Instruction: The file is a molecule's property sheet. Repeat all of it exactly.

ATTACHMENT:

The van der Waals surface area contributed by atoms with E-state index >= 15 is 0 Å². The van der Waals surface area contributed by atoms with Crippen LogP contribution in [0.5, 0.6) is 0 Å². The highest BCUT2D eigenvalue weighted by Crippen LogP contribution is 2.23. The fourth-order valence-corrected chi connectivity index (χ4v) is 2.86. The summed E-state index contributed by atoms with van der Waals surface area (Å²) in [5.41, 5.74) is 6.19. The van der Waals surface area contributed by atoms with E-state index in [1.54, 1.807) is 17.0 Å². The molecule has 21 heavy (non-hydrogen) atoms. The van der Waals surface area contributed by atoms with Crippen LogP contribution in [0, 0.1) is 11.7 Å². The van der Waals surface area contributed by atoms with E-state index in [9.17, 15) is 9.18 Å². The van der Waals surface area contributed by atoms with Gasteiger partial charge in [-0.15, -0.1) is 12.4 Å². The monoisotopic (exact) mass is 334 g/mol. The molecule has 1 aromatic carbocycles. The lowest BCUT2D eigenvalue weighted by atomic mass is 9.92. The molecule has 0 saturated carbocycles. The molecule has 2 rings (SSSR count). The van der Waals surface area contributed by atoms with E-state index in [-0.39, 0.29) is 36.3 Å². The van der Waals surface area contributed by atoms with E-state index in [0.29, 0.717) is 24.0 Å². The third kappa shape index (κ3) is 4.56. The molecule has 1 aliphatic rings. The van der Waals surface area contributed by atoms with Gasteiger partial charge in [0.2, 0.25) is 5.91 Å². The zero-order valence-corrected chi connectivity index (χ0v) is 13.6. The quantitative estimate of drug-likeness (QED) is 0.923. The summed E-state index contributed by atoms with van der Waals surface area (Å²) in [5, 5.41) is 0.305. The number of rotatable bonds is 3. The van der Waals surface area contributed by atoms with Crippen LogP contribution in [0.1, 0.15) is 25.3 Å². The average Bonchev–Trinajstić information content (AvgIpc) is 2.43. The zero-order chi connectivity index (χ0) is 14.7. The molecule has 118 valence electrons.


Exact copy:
The van der Waals surface area contributed by atoms with E-state index >= 15 is 0 Å². The van der Waals surface area contributed by atoms with Crippen LogP contribution in [0.5, 0.6) is 0 Å². The highest BCUT2D eigenvalue weighted by Crippen LogP contribution is 2.23. The fourth-order valence-corrected chi connectivity index (χ4v) is 2.86. The summed E-state index contributed by atoms with van der Waals surface area (Å²) in [5.41, 5.74) is 6.19. The van der Waals surface area contributed by atoms with E-state index in [1.54, 1.807) is 17.0 Å². The molecule has 21 heavy (non-hydrogen) atoms. The van der Waals surface area contributed by atoms with Crippen LogP contribution in [0, 0.1) is 11.7 Å². The van der Waals surface area contributed by atoms with E-state index in [9.17, 15) is 9.18 Å². The van der Waals surface area contributed by atoms with Gasteiger partial charge in [-0.15, -0.1) is 12.4 Å². The monoisotopic (exact) mass is 334 g/mol. The molecule has 1 aromatic carbocycles. The lowest BCUT2D eigenvalue weighted by atomic mass is 9.92. The molecule has 0 saturated carbocycles. The molecule has 2 rings (SSSR count). The van der Waals surface area contributed by atoms with E-state index in [-0.39, 0.29) is 36.3 Å². The van der Waals surface area contributed by atoms with E-state index in [0.29, 0.717) is 24.0 Å². The third kappa shape index (κ3) is 4.56. The molecule has 1 aliphatic rings. The van der Waals surface area contributed by atoms with Gasteiger partial charge in [0.2, 0.25) is 5.91 Å². The zero-order valence-corrected chi connectivity index (χ0v) is 13.6. The quantitative estimate of drug-likeness (QED) is 0.923. The summed E-state index contributed by atoms with van der Waals surface area (Å²) in [5, 5.41) is 0.305. The number of rotatable bonds is 3. The van der Waals surface area contributed by atoms with Crippen LogP contribution in [0.1, 0.15) is 25.3 Å². The average Bonchev–Trinajstić information content (AvgIpc) is 2.43. The zero-order chi connectivity index (χ0) is 14.7. The molecule has 118 valence electrons.